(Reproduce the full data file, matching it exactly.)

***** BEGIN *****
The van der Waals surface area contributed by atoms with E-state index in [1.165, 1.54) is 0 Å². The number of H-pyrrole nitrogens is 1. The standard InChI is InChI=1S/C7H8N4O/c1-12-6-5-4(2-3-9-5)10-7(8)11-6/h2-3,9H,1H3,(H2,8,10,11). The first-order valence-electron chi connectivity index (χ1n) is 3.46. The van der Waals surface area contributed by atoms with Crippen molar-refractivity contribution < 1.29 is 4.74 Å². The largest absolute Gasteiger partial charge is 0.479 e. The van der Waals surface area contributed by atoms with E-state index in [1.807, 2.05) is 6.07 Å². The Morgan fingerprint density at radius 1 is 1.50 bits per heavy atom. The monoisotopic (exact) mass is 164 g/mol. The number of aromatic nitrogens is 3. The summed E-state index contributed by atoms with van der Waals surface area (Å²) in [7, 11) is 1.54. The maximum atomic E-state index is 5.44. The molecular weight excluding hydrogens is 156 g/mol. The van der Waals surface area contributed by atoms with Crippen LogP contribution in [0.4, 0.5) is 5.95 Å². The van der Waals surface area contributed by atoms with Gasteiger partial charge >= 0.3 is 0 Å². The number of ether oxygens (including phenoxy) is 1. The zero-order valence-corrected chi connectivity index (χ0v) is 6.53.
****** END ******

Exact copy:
The van der Waals surface area contributed by atoms with E-state index in [1.165, 1.54) is 0 Å². The number of H-pyrrole nitrogens is 1. The standard InChI is InChI=1S/C7H8N4O/c1-12-6-5-4(2-3-9-5)10-7(8)11-6/h2-3,9H,1H3,(H2,8,10,11). The first-order valence-electron chi connectivity index (χ1n) is 3.46. The van der Waals surface area contributed by atoms with Crippen molar-refractivity contribution < 1.29 is 4.74 Å². The largest absolute Gasteiger partial charge is 0.479 e. The van der Waals surface area contributed by atoms with E-state index in [1.807, 2.05) is 6.07 Å². The Morgan fingerprint density at radius 1 is 1.50 bits per heavy atom. The monoisotopic (exact) mass is 164 g/mol. The number of aromatic nitrogens is 3. The summed E-state index contributed by atoms with van der Waals surface area (Å²) in [7, 11) is 1.54. The maximum atomic E-state index is 5.44. The molecular weight excluding hydrogens is 156 g/mol. The van der Waals surface area contributed by atoms with Crippen LogP contribution in [0.4, 0.5) is 5.95 Å². The van der Waals surface area contributed by atoms with Gasteiger partial charge >= 0.3 is 0 Å². The number of ether oxygens (including phenoxy) is 1. The zero-order valence-corrected chi connectivity index (χ0v) is 6.53.